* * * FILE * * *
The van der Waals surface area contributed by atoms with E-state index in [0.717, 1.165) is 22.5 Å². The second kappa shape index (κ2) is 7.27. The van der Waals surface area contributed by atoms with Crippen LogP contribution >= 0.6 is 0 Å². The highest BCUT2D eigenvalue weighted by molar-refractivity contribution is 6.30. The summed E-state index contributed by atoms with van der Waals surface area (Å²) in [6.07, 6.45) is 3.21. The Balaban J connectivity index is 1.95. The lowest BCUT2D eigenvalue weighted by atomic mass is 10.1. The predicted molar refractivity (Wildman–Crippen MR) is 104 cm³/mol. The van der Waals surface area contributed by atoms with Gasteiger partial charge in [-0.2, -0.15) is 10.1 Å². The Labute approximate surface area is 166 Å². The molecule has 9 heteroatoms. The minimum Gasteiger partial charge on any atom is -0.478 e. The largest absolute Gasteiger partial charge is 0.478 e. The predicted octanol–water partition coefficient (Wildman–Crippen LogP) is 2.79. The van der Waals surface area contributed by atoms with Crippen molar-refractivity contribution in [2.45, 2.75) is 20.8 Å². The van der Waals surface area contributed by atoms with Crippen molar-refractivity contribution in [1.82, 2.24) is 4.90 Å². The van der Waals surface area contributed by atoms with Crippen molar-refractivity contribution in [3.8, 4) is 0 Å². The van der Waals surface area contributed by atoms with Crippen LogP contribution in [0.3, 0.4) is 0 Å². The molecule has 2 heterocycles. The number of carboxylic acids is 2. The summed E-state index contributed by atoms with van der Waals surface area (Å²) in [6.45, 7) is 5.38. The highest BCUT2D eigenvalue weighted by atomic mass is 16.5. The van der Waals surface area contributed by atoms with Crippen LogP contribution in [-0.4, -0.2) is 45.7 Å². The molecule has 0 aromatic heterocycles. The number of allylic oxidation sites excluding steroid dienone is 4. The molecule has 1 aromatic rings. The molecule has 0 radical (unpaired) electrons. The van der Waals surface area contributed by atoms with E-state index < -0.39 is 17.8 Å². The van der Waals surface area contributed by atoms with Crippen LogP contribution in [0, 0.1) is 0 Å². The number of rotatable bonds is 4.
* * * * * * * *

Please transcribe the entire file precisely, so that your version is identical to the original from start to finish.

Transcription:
The van der Waals surface area contributed by atoms with E-state index in [0.717, 1.165) is 22.5 Å². The second kappa shape index (κ2) is 7.27. The van der Waals surface area contributed by atoms with Crippen LogP contribution >= 0.6 is 0 Å². The highest BCUT2D eigenvalue weighted by molar-refractivity contribution is 6.30. The summed E-state index contributed by atoms with van der Waals surface area (Å²) in [6.07, 6.45) is 3.21. The Balaban J connectivity index is 1.95. The lowest BCUT2D eigenvalue weighted by atomic mass is 10.1. The predicted molar refractivity (Wildman–Crippen MR) is 104 cm³/mol. The van der Waals surface area contributed by atoms with Gasteiger partial charge in [-0.2, -0.15) is 10.1 Å². The Labute approximate surface area is 166 Å². The molecule has 9 heteroatoms. The minimum Gasteiger partial charge on any atom is -0.478 e. The largest absolute Gasteiger partial charge is 0.478 e. The predicted octanol–water partition coefficient (Wildman–Crippen LogP) is 2.79. The van der Waals surface area contributed by atoms with Crippen molar-refractivity contribution in [2.45, 2.75) is 20.8 Å². The van der Waals surface area contributed by atoms with Crippen molar-refractivity contribution in [1.82, 2.24) is 4.90 Å². The van der Waals surface area contributed by atoms with Crippen molar-refractivity contribution in [3.8, 4) is 0 Å². The van der Waals surface area contributed by atoms with Crippen LogP contribution in [0.3, 0.4) is 0 Å². The molecule has 2 heterocycles. The number of carboxylic acids is 2. The summed E-state index contributed by atoms with van der Waals surface area (Å²) in [6.45, 7) is 5.38. The highest BCUT2D eigenvalue weighted by atomic mass is 16.5. The van der Waals surface area contributed by atoms with Crippen LogP contribution in [-0.4, -0.2) is 45.7 Å². The molecule has 0 aromatic heterocycles. The number of allylic oxidation sites excluding steroid dienone is 4. The molecule has 1 aromatic rings. The molecule has 0 radical (unpaired) electrons. The van der Waals surface area contributed by atoms with E-state index < -0.39 is 17.8 Å². The van der Waals surface area contributed by atoms with Crippen LogP contribution in [0, 0.1) is 0 Å². The number of rotatable bonds is 4.